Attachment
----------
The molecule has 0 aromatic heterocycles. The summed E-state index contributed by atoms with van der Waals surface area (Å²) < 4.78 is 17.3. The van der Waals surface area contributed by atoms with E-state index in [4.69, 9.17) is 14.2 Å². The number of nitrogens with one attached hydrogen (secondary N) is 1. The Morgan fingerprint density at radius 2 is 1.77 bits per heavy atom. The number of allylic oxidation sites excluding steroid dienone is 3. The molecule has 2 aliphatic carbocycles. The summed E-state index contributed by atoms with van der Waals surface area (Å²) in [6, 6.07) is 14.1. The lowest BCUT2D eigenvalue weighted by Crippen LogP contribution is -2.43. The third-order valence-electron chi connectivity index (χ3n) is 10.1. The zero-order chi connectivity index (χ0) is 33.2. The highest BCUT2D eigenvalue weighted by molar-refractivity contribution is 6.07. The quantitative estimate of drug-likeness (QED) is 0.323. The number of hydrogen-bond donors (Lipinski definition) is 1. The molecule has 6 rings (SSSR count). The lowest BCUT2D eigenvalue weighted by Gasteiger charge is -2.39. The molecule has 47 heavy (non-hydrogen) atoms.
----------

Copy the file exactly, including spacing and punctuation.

The molecule has 0 aromatic heterocycles. The summed E-state index contributed by atoms with van der Waals surface area (Å²) < 4.78 is 17.3. The van der Waals surface area contributed by atoms with E-state index in [4.69, 9.17) is 14.2 Å². The number of nitrogens with one attached hydrogen (secondary N) is 1. The Morgan fingerprint density at radius 2 is 1.77 bits per heavy atom. The number of allylic oxidation sites excluding steroid dienone is 3. The molecule has 2 aliphatic carbocycles. The summed E-state index contributed by atoms with van der Waals surface area (Å²) in [6, 6.07) is 14.1. The lowest BCUT2D eigenvalue weighted by Crippen LogP contribution is -2.43. The third-order valence-electron chi connectivity index (χ3n) is 10.1. The zero-order chi connectivity index (χ0) is 33.2. The highest BCUT2D eigenvalue weighted by molar-refractivity contribution is 6.07. The quantitative estimate of drug-likeness (QED) is 0.323. The number of hydrogen-bond donors (Lipinski definition) is 1. The molecule has 6 rings (SSSR count). The lowest BCUT2D eigenvalue weighted by Gasteiger charge is -2.39. The molecule has 47 heavy (non-hydrogen) atoms.